Critics’ Picks

Gegen mein Gehirn_Zerstörung (Against My Mind_Destruction), 2007, pencil and charcoal on paper, 82 3/4 x 118 1/8".

Zurich

Marc Bauer

Schau Ort
Müllerstrasse 57
October 20 - December 20

The dialogue between the Jewish poet Paul Celan and the German philosopher Martin Heidegger, a Nazi sympathizer, is fairly well known. It is perhaps less well known that in 1967 Heidegger invited Celan to go hiking with him in Todtnauberg in the Black Forest and that Celan had hoped this encounter would lead to Heidegger disavowing his Nazi sympathies. What was not said during that visit was reenvisioned by Celan shortly afterward in the poem “Todtnauberg.” This poem and Celan’s entry in the guest book in Heidegger’s chalet are Marc Bauer’s points of departure for his exhibition “Gegen mein Gehirn” (Against My Mind), a collection of new drawings that forms a kind of imaginary accompaniment to the meeting.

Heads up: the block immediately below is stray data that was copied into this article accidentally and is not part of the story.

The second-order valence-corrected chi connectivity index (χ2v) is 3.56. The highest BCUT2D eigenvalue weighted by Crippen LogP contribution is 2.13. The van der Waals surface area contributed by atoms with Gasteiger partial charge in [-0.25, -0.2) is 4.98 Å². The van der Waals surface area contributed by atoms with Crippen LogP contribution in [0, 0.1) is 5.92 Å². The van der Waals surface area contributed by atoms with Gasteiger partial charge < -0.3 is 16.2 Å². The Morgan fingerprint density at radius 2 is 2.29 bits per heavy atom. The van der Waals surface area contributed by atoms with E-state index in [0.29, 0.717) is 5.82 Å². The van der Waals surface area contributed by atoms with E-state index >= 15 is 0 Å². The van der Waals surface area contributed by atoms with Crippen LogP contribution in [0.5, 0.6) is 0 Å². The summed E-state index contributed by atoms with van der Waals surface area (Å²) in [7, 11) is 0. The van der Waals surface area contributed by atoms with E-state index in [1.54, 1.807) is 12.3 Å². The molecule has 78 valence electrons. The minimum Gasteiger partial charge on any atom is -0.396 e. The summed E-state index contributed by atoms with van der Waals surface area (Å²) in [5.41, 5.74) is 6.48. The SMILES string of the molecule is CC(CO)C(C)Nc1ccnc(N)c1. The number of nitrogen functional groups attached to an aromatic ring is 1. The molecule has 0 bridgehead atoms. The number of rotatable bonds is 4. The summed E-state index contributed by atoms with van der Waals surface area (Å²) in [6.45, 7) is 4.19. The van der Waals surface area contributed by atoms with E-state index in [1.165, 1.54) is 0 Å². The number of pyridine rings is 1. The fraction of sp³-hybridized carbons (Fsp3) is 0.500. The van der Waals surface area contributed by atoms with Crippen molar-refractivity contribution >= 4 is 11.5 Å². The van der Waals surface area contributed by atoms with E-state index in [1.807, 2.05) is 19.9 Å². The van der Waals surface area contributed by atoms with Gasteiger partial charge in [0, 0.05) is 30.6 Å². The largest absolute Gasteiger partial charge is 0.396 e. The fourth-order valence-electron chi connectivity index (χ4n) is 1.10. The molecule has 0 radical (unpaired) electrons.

Many of the drawings, rendered in pencil and/or charcoal, are schematic; outlines and surfaces are smudged, rubbed out, or emphasized in deep black. In this way, they are analogous to the unrecorded historical event they attempt to depict, which must necessarily be filtered through a subjective lens. The works in the first room—including the large-format drawing Gegen mein Gehirn_Zerstörung (Against My Mind_Destruction; all works 2007), which depicts violent, chaotic waves erupting from the ground—are metaphors for devastation and suffering. The four-drawing series titled “Tote Köpfe” (Dead Heads), of the terrible faces of corpses frozen in shrieks of pain, bring to mind images of concentration-camp victims. The second room is dedicated to a fictitious illustration (made up of thirty drawings) of the encounter between Heideggar and Celan. Portraits of the two intellectuals alternate with eerie images of mountain and forest landscapes and concentration camps and with quotations. Opposite these drawings are boxes containing a further eighteen text fragments from various sources that visitors can take with them. The six drawings in the final room examine Celan’s suicide in 1970. Bauer’s dark, emotive visual language is appropriate for such a quasi-archaeological investigation of the unsaid and of the gaps in history.